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Canine Lymphoma Diagnosis, Treatment, and Research


  • Canine lymphoma, which is one of the most common malignancies diagnosed in dogs, is typically seen as a systemic disease that often involves the lymph nodes, liver, and spleen, and may include the bone marrow and non-lymphoid sites. Since the disease is so prevalent, research is constantly ongoing to advance diagnosis and treatment. The following article details common diagnostic modalities, new treatment options, and current research on canine lymphoma.

Canine lymphoma diagnosis

IDEXX’s Nu.Q Canine Cancer test is helpful for screening high-risk dogs for lymphoma. The test is an enzyme-linked immunosorbent assay (ELISA) that detects nucleosomes released when cells die and has an overall 77% lymphoma detection rate. Other common diagnostic tests used include:

  • Cytology — Cytologic evaluation of a fine needle aspirate is a valuable method for diagnosing canine lymphoma, but results can be inconclusive if a sufficient amount of intact lymphoid cells is not retrieved.
  • Biopsy — If cytology doesn’t provide a definitive diagnosis, biopsy may be the next best option. In some lymphoma forms, diagnosis requires assessment of the whole lymph node architecture, and removing the entire lymph node, including the capsule, is ideal for accurate evaluation.
  • Flow cytometry — Flow cytometry can help diagnose canine lymphoma and determine phenotype. This test can also differentiate between the multiple lymphoma subtypes (e.g., t-zone, marginal zone, small cell). Flow cytometry can typically provide diagnostic and prognostic information.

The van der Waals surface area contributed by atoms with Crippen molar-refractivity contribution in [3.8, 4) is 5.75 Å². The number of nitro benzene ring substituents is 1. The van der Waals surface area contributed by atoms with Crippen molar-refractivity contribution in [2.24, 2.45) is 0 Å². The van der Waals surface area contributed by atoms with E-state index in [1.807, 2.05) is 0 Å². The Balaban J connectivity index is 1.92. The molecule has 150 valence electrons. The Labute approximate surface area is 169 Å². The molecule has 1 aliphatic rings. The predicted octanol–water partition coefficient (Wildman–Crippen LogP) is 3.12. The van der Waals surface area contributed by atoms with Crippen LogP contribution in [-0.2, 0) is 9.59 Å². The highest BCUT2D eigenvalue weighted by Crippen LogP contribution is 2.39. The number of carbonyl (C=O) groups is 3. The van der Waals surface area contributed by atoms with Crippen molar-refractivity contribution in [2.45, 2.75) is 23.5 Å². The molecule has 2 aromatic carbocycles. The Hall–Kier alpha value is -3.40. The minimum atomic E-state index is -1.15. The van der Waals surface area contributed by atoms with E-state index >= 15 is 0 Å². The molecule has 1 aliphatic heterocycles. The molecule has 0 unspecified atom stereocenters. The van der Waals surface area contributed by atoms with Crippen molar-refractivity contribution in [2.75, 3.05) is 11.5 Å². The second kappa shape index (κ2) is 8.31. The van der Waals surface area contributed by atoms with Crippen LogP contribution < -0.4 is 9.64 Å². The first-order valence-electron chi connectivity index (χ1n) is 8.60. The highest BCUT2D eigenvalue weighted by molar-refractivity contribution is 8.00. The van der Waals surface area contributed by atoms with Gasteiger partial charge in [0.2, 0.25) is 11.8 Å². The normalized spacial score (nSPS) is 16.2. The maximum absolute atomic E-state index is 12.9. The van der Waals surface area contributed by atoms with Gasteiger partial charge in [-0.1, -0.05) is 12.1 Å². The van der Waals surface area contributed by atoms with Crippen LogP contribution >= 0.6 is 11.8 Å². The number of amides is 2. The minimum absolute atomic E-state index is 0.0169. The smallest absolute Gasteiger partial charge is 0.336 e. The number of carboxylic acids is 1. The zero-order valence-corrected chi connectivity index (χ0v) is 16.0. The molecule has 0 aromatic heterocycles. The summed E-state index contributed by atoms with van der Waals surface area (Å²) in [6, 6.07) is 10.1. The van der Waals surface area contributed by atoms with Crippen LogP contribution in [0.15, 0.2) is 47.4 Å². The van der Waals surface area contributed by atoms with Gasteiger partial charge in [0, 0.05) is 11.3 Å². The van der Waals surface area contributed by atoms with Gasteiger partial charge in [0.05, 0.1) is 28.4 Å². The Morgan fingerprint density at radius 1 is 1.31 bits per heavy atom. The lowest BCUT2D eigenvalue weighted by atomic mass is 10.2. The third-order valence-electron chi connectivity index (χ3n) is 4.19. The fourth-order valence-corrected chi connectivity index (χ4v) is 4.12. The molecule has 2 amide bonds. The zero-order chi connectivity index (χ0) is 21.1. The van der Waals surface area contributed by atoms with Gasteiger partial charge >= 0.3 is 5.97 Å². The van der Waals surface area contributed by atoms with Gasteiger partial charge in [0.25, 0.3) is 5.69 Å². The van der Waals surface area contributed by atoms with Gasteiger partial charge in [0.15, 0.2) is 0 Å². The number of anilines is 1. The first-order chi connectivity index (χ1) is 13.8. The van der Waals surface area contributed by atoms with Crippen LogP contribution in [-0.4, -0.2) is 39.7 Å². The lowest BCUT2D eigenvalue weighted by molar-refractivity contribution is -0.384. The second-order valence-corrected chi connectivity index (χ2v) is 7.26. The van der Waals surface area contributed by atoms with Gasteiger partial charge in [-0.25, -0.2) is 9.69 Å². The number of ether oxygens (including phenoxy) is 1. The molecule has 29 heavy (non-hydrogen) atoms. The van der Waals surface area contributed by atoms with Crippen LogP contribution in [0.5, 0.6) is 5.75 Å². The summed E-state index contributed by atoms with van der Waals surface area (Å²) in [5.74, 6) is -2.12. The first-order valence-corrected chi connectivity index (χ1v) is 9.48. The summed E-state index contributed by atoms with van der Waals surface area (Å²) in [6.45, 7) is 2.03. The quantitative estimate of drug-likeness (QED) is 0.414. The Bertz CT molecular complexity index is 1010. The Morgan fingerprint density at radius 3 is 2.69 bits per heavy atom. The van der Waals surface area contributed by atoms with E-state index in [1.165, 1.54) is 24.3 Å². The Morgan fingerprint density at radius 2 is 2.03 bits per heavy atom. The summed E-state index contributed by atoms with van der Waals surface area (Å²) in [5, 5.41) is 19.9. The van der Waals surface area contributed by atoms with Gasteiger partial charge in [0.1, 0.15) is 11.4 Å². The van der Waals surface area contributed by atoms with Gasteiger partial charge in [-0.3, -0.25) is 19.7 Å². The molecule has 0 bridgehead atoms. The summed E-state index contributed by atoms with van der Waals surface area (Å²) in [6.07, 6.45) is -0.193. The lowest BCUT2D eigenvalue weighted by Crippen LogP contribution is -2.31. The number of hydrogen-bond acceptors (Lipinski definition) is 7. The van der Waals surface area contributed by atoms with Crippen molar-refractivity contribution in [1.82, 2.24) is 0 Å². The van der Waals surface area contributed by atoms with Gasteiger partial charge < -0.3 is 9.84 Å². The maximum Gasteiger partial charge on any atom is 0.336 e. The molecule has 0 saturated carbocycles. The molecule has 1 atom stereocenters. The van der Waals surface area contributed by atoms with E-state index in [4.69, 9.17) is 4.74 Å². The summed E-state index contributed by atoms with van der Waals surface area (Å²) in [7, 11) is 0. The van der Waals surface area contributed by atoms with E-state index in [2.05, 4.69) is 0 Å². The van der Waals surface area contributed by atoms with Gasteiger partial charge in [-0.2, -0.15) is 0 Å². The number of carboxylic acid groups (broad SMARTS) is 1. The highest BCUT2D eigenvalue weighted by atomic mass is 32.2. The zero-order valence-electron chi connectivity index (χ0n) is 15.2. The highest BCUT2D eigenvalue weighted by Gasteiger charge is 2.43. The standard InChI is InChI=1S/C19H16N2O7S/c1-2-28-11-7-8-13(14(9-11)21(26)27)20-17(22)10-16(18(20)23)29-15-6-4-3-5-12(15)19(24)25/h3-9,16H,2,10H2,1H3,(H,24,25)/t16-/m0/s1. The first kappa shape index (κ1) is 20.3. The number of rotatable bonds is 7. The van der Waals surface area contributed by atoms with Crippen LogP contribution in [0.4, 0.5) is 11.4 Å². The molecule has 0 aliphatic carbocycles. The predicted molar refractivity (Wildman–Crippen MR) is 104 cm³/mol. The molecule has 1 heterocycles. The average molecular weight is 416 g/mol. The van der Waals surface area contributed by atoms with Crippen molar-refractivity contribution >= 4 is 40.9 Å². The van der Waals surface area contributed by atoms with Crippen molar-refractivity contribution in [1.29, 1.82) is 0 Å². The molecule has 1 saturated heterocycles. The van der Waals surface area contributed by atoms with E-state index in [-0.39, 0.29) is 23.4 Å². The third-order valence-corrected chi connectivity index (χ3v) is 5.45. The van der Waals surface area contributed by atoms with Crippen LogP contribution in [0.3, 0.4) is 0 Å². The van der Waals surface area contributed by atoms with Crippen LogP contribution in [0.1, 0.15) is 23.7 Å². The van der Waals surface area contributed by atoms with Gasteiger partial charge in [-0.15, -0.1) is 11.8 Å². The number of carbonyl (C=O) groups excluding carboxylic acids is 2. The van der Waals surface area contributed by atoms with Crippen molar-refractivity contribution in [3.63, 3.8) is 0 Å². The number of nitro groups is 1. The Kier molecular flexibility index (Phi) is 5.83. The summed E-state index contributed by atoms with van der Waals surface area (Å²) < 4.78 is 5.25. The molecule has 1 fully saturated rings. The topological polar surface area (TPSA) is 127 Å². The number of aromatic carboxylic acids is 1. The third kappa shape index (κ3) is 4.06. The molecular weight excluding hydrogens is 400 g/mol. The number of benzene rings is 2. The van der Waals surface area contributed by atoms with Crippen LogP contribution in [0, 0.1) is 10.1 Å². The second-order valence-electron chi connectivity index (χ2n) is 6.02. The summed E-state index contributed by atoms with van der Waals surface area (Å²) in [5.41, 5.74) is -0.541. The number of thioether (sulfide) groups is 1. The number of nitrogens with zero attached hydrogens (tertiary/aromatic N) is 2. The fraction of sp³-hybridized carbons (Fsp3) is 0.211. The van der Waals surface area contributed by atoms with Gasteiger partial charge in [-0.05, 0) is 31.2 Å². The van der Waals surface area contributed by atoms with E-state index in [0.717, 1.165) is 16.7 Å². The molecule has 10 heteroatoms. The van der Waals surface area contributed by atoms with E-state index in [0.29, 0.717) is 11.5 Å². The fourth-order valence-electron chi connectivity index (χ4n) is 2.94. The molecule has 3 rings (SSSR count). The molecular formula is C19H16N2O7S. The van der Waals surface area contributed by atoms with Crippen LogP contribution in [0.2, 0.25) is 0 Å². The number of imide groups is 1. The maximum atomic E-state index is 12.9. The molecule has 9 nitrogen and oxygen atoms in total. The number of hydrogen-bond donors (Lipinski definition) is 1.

• PCR for Antigen Receptor Rearrangement (PARR) — PARR determines whether lymphocytes arise from a single clone (i.e., neoplastic) or polyclonal source (i.e., reactive). PARR is primarily used when cytology or histology is ambiguous.
  • Immunophenotyping — Immunophenotyping can help determine the tumor’s lymphocyte type to offer prognostic information regarding survival times, but is considered an inferior test to flow cytometry and immunohistochemistry.

Canine lymphoma treatment

Chemotherapy is the most effective therapy for most canine lymphoma types. The most recent Food and Drug Administration (FDA)-approved specialized oncology therapeutics for dogs include:

  • Tanovea — Tanovea’s active ingredient is rabacfosadine, a prodrug of the nucleotide analog 9-guanine that interferes with DNA synthesis. Other relevant information includes:
    • Administration — Tanovea is administered at 1 mg/kg via a 30-minute intravenous (IV) infusion once every three weeks for up to five treatments.
    • Protocol — Current treatment protocol options include use as a single-agent therapy with prednisone, a combination multi-agent chemotherapy protocol, or an alternating Tanovea/doxorubicin protocol.
    • Side effects — The most common side effects include gastrointestinal (GI) signs, myelosuppression, and dermatopathies, and potentially pulmonary fibrosis. The drug is contraindicated in West Highland terriers and other terrier breeds.